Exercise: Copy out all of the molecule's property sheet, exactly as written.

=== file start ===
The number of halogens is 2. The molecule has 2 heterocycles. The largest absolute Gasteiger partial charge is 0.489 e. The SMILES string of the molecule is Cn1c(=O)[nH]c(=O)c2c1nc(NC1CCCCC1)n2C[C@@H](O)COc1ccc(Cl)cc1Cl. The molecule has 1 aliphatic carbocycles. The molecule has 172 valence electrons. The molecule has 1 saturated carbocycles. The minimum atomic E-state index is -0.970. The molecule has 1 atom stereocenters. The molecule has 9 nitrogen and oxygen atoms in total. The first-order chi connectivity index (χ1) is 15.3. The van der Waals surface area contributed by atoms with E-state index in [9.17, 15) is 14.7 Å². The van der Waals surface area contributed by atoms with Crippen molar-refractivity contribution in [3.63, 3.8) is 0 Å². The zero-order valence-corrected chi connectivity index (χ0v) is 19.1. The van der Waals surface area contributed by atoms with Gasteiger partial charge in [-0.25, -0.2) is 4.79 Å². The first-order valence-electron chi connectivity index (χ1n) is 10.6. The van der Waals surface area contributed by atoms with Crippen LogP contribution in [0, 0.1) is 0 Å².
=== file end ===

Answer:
The number of halogens is 2. The molecule has 2 heterocycles. The largest absolute Gasteiger partial charge is 0.489 e. The SMILES string of the molecule is Cn1c(=O)[nH]c(=O)c2c1nc(NC1CCCCC1)n2C[C@@H](O)COc1ccc(Cl)cc1Cl. The molecule has 1 aliphatic carbocycles. The molecule has 172 valence electrons. The molecule has 1 saturated carbocycles. The minimum atomic E-state index is -0.970. The molecule has 1 atom stereocenters. The molecule has 9 nitrogen and oxygen atoms in total. The first-order chi connectivity index (χ1) is 15.3. The van der Waals surface area contributed by atoms with E-state index in [9.17, 15) is 14.7 Å². The van der Waals surface area contributed by atoms with Crippen molar-refractivity contribution in [3.63, 3.8) is 0 Å². The zero-order valence-corrected chi connectivity index (χ0v) is 19.1. The van der Waals surface area contributed by atoms with Gasteiger partial charge in [-0.25, -0.2) is 4.79 Å². The first-order valence-electron chi connectivity index (χ1n) is 10.6. The van der Waals surface area contributed by atoms with Crippen LogP contribution in [0, 0.1) is 0 Å².